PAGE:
Why no bank account from 1986 to 1993?
In the Dáil on 27 September 2006, Bertie said: “I was involved in [marriage] separation proceedings at the beginning of 1987 and they did not conclude until the end of 1993 in the High Court. Over that period my wife and I had joint [bank] accounts in our names. For obvious reasons, I did not use our joint account. I used cheques separately to deal with issues, and I did not open an account in my own name until afterwards.”
In the course of this period he “saved” £50,000 which, he told Village in March 2007, he retained in a safe in his office at St Luke's, Drumcondra.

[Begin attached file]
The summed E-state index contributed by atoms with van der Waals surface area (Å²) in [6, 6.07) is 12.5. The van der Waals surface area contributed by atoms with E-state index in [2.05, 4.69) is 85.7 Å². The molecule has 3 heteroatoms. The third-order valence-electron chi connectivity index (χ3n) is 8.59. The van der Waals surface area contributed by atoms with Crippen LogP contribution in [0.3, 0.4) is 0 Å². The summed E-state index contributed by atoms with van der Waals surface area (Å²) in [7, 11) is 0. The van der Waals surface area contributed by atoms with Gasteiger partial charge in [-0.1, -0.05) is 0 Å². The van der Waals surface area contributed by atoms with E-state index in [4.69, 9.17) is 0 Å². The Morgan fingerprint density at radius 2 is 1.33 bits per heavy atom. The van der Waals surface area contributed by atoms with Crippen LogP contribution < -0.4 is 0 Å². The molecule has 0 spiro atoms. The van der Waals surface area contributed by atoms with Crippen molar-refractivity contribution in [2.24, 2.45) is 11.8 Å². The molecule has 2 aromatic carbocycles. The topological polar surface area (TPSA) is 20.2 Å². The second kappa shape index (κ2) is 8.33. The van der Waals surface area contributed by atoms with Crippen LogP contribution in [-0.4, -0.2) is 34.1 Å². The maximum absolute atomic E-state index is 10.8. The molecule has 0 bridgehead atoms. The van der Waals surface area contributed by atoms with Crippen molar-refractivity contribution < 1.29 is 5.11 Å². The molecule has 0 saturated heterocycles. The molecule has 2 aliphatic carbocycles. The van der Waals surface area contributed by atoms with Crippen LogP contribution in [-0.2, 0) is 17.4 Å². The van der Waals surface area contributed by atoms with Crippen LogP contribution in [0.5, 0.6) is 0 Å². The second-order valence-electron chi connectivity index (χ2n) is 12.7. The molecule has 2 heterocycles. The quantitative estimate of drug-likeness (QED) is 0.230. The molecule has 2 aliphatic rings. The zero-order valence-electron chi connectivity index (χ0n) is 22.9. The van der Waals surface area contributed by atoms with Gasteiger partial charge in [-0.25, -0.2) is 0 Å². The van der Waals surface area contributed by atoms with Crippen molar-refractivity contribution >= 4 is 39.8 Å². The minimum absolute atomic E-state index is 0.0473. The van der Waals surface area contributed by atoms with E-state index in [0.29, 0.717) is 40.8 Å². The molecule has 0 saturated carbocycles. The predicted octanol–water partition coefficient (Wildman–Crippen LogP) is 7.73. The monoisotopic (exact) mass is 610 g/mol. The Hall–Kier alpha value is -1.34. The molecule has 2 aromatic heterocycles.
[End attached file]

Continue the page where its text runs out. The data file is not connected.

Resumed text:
The question arises – why did he not open a bank account in his own name during this period, into which he could have lodged his salary cheque during this time and maintained his savings?
While all matters to do with the family courts and family law are private, a separate series of questions arise:
In the affidavit-of-means which he much have sworn during the course of the marriage separation proceedings, which, obviously, were contentious since they ended up in the High Court, did he own up to the savings he was retaining during this time?
If he did own up, the question of why he did not operate a bank account personally during this period is even more mysterious. If he did not own up to these savings and hid them from his wife and the courts, did he falsely swear an affidavit-of-means?
More: Read the House of the Rising Sum, the cover story for the May issue of Village by Vincent Browne and Emma Browne